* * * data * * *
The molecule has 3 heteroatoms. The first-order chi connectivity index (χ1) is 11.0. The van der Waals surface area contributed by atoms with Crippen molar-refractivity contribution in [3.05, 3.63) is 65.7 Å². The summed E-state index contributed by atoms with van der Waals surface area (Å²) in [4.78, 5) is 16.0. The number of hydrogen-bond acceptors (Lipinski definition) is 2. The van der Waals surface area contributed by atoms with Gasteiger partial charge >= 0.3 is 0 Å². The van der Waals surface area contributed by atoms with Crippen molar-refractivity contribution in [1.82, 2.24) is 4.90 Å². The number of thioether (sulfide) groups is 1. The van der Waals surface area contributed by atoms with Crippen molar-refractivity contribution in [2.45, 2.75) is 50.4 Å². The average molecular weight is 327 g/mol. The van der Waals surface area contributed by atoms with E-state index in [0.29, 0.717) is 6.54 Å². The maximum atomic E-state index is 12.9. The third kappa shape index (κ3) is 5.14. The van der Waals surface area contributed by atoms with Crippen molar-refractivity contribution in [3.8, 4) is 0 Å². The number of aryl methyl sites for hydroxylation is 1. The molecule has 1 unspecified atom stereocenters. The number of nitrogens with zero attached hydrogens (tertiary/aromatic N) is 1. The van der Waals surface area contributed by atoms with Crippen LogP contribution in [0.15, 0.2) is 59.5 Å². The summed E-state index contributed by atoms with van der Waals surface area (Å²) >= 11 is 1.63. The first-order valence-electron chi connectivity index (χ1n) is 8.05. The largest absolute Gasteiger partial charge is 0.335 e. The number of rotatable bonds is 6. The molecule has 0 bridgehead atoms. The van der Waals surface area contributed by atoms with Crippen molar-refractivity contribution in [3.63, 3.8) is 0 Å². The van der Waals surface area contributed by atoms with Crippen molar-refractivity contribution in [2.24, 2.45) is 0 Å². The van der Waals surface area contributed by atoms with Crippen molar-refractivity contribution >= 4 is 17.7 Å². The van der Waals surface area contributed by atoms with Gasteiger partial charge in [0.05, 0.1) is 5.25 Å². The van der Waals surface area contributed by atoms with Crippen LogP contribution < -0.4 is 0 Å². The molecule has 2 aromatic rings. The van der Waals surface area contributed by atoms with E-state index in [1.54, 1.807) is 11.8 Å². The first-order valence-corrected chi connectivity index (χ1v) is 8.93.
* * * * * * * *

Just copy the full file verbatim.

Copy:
The molecule has 3 heteroatoms. The first-order chi connectivity index (χ1) is 11.0. The van der Waals surface area contributed by atoms with Crippen molar-refractivity contribution in [3.05, 3.63) is 65.7 Å². The summed E-state index contributed by atoms with van der Waals surface area (Å²) in [4.78, 5) is 16.0. The number of hydrogen-bond acceptors (Lipinski definition) is 2. The van der Waals surface area contributed by atoms with Gasteiger partial charge >= 0.3 is 0 Å². The van der Waals surface area contributed by atoms with Crippen molar-refractivity contribution in [1.82, 2.24) is 4.90 Å². The number of thioether (sulfide) groups is 1. The van der Waals surface area contributed by atoms with Crippen molar-refractivity contribution in [2.45, 2.75) is 50.4 Å². The average molecular weight is 327 g/mol. The van der Waals surface area contributed by atoms with E-state index in [0.29, 0.717) is 6.54 Å². The maximum atomic E-state index is 12.9. The third kappa shape index (κ3) is 5.14. The van der Waals surface area contributed by atoms with Crippen molar-refractivity contribution in [3.8, 4) is 0 Å². The number of aryl methyl sites for hydroxylation is 1. The molecule has 1 unspecified atom stereocenters. The number of nitrogens with zero attached hydrogens (tertiary/aromatic N) is 1. The van der Waals surface area contributed by atoms with Crippen LogP contribution in [0.15, 0.2) is 59.5 Å². The summed E-state index contributed by atoms with van der Waals surface area (Å²) >= 11 is 1.63. The first-order valence-electron chi connectivity index (χ1n) is 8.05. The largest absolute Gasteiger partial charge is 0.335 e. The number of rotatable bonds is 6. The molecule has 0 bridgehead atoms. The van der Waals surface area contributed by atoms with Crippen molar-refractivity contribution in [3.63, 3.8) is 0 Å². The van der Waals surface area contributed by atoms with Crippen molar-refractivity contribution in [2.24, 2.45) is 0 Å². The van der Waals surface area contributed by atoms with Crippen molar-refractivity contribution >= 4 is 17.7 Å². The van der Waals surface area contributed by atoms with Gasteiger partial charge in [0.05, 0.1) is 5.25 Å². The van der Waals surface area contributed by atoms with Crippen LogP contribution < -0.4 is 0 Å². The molecule has 2 aromatic rings. The van der Waals surface area contributed by atoms with E-state index in [1.54, 1.807) is 11.8 Å². The first-order valence-corrected chi connectivity index (χ1v) is 8.93.